We climbed a short set of stairs onto the flow – and were able to look down over Lost Lake. It amazes me first how abruptly the flow comes to a stop, and second how deep the flow was.
The trail was an exciting one winding between huge rocks with astounding views of the flow around us.
The clouds continued to move in and by the time Paul and the girls hit that tree we were feeling like we had best get off the flow. After all standing on a glass mountain when a storm comes isn’t too bright.
Paul, the girls, and Jacob headed back down while I scoped out the view from the tree and took a few pictures. The more pictures I stopped to take the more urgent a feeling I had to get off the mountain NOW. Giant raindrops began to splat upon my face urging me onward. When I heard a distant clap of thunder I really began to move.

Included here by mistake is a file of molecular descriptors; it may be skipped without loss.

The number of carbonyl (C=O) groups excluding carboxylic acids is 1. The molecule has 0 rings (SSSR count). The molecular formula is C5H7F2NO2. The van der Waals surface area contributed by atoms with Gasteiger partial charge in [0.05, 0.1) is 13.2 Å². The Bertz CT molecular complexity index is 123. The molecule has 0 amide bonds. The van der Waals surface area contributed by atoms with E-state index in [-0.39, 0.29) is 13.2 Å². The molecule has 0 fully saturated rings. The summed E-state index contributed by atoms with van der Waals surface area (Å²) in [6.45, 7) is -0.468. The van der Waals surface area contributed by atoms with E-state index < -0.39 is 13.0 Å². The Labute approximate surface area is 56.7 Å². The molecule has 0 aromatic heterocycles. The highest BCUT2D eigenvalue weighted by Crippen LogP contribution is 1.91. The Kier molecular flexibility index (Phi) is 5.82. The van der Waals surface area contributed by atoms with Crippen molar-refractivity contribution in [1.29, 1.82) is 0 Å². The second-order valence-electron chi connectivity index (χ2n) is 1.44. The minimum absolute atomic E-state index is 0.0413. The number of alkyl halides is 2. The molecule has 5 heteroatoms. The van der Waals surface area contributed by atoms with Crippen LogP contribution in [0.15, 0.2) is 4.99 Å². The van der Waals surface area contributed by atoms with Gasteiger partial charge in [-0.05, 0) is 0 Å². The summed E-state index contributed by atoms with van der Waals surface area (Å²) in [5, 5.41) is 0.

We made it down and to the car as a second clap of thunder sounded nearby. By the time we were back to camp large drops of rain were plopping all around. The kids and I hung out in the tent coloring while Paul sat outside. There was no thunder, so we wondered what the urgenct had been, but we were grateful we had listened. Soon the clouds passed and the sun came out. Things were nice and cool, rather than the heavy heat, and we could relax with a yummy dinner. Jacob was exhausted, after having walked over three miles that day, and fell asleep quickly while I read to the girls at the campfire long into the night. They were amazed at the stars and were awarded with two falling stars. We even found a big toad on our late evening trip to the bathroom. I caught it and took it back to camp to show dad – the girls were delighted when it peed on me.
We finally turned in and dreamt of our adventures to come on our trip to Crater Lake the next day.